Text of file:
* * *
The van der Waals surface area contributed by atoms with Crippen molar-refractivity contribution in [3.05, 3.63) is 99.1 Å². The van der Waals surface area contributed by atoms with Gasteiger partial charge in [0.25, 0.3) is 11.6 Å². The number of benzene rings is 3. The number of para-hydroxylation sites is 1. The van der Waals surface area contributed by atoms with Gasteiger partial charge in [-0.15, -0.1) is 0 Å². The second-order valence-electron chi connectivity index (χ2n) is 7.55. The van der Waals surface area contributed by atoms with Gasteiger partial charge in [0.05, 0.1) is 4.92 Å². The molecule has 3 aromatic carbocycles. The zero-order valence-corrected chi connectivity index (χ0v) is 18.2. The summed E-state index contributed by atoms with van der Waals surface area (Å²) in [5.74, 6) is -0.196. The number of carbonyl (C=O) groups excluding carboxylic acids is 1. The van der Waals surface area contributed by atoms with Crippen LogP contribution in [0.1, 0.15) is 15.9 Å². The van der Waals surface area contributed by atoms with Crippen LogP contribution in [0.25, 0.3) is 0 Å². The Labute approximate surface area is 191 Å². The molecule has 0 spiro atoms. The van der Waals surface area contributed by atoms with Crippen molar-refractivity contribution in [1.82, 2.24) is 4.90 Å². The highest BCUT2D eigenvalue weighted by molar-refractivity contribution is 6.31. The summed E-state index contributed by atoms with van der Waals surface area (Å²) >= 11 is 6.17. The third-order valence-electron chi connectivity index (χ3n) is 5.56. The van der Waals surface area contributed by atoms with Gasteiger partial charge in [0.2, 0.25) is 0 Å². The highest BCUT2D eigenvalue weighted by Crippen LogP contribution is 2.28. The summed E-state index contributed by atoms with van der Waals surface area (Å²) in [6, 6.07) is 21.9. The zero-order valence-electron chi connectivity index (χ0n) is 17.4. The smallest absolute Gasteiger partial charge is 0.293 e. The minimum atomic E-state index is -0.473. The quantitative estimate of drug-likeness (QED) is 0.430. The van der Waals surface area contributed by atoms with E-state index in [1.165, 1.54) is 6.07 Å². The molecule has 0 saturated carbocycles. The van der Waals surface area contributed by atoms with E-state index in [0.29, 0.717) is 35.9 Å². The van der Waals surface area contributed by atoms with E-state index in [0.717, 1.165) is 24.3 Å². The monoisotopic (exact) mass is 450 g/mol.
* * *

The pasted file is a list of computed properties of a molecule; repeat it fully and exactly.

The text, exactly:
The van der Waals surface area contributed by atoms with Crippen molar-refractivity contribution in [3.05, 3.63) is 99.1 Å². The van der Waals surface area contributed by atoms with Gasteiger partial charge in [0.25, 0.3) is 11.6 Å². The number of benzene rings is 3. The number of para-hydroxylation sites is 1. The van der Waals surface area contributed by atoms with Gasteiger partial charge in [-0.15, -0.1) is 0 Å². The second-order valence-electron chi connectivity index (χ2n) is 7.55. The van der Waals surface area contributed by atoms with Gasteiger partial charge in [0.05, 0.1) is 4.92 Å². The molecule has 3 aromatic carbocycles. The zero-order valence-corrected chi connectivity index (χ0v) is 18.2. The summed E-state index contributed by atoms with van der Waals surface area (Å²) in [5.74, 6) is -0.196. The number of carbonyl (C=O) groups excluding carboxylic acids is 1. The van der Waals surface area contributed by atoms with Crippen LogP contribution in [0.1, 0.15) is 15.9 Å². The van der Waals surface area contributed by atoms with Crippen LogP contribution in [0.25, 0.3) is 0 Å². The Labute approximate surface area is 191 Å². The molecule has 0 spiro atoms. The van der Waals surface area contributed by atoms with Crippen molar-refractivity contribution in [1.82, 2.24) is 4.90 Å². The highest BCUT2D eigenvalue weighted by molar-refractivity contribution is 6.31. The summed E-state index contributed by atoms with van der Waals surface area (Å²) >= 11 is 6.17. The third-order valence-electron chi connectivity index (χ3n) is 5.56. The van der Waals surface area contributed by atoms with Gasteiger partial charge in [0.2, 0.25) is 0 Å². The highest BCUT2D eigenvalue weighted by Crippen LogP contribution is 2.28. The summed E-state index contributed by atoms with van der Waals surface area (Å²) in [6, 6.07) is 21.9. The zero-order valence-electron chi connectivity index (χ0n) is 17.4. The smallest absolute Gasteiger partial charge is 0.293 e. The minimum atomic E-state index is -0.473. The quantitative estimate of drug-likeness (QED) is 0.430. The van der Waals surface area contributed by atoms with E-state index in [1.165, 1.54) is 6.07 Å². The molecule has 0 saturated carbocycles. The van der Waals surface area contributed by atoms with E-state index in [0.29, 0.717) is 35.9 Å². The van der Waals surface area contributed by atoms with E-state index in [0.717, 1.165) is 24.3 Å². The monoisotopic (exact) mass is 450 g/mol.